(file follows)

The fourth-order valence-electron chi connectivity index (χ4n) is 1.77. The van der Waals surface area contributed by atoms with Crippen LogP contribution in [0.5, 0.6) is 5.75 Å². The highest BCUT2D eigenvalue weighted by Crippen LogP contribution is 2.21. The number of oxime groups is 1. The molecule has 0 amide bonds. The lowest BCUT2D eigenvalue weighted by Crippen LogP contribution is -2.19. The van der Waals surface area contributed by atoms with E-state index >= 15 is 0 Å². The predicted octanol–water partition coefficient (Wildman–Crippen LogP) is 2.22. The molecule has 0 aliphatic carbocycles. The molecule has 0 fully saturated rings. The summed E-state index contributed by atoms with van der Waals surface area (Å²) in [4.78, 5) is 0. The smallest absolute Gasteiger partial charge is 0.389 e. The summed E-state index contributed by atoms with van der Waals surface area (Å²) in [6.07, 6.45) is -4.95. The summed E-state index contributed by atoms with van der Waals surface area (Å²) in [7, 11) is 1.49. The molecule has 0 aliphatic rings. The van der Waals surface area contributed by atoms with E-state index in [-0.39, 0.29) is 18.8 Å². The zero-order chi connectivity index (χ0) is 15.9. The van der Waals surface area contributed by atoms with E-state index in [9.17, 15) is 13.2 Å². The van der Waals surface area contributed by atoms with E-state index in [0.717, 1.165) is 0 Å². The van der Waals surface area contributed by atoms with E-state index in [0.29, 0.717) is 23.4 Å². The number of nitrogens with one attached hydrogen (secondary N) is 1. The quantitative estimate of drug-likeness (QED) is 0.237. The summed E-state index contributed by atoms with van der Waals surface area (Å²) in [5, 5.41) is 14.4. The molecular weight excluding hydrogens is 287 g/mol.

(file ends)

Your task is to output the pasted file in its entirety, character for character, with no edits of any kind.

The fourth-order valence-electron chi connectivity index (χ4n) is 1.77. The van der Waals surface area contributed by atoms with Crippen LogP contribution in [0.5, 0.6) is 5.75 Å². The highest BCUT2D eigenvalue weighted by Crippen LogP contribution is 2.21. The number of oxime groups is 1. The molecule has 0 amide bonds. The lowest BCUT2D eigenvalue weighted by Crippen LogP contribution is -2.19. The van der Waals surface area contributed by atoms with E-state index >= 15 is 0 Å². The predicted octanol–water partition coefficient (Wildman–Crippen LogP) is 2.22. The molecule has 0 aliphatic carbocycles. The molecule has 0 fully saturated rings. The summed E-state index contributed by atoms with van der Waals surface area (Å²) in [4.78, 5) is 0. The smallest absolute Gasteiger partial charge is 0.389 e. The summed E-state index contributed by atoms with van der Waals surface area (Å²) in [6.07, 6.45) is -4.95. The summed E-state index contributed by atoms with van der Waals surface area (Å²) in [7, 11) is 1.49. The molecule has 0 aliphatic rings. The van der Waals surface area contributed by atoms with E-state index in [-0.39, 0.29) is 18.8 Å². The zero-order chi connectivity index (χ0) is 15.9. The van der Waals surface area contributed by atoms with E-state index in [9.17, 15) is 13.2 Å². The van der Waals surface area contributed by atoms with E-state index in [0.717, 1.165) is 0 Å². The van der Waals surface area contributed by atoms with E-state index in [0.29, 0.717) is 23.4 Å². The number of nitrogens with one attached hydrogen (secondary N) is 1. The quantitative estimate of drug-likeness (QED) is 0.237. The summed E-state index contributed by atoms with van der Waals surface area (Å²) in [5, 5.41) is 14.4. The molecular weight excluding hydrogens is 287 g/mol.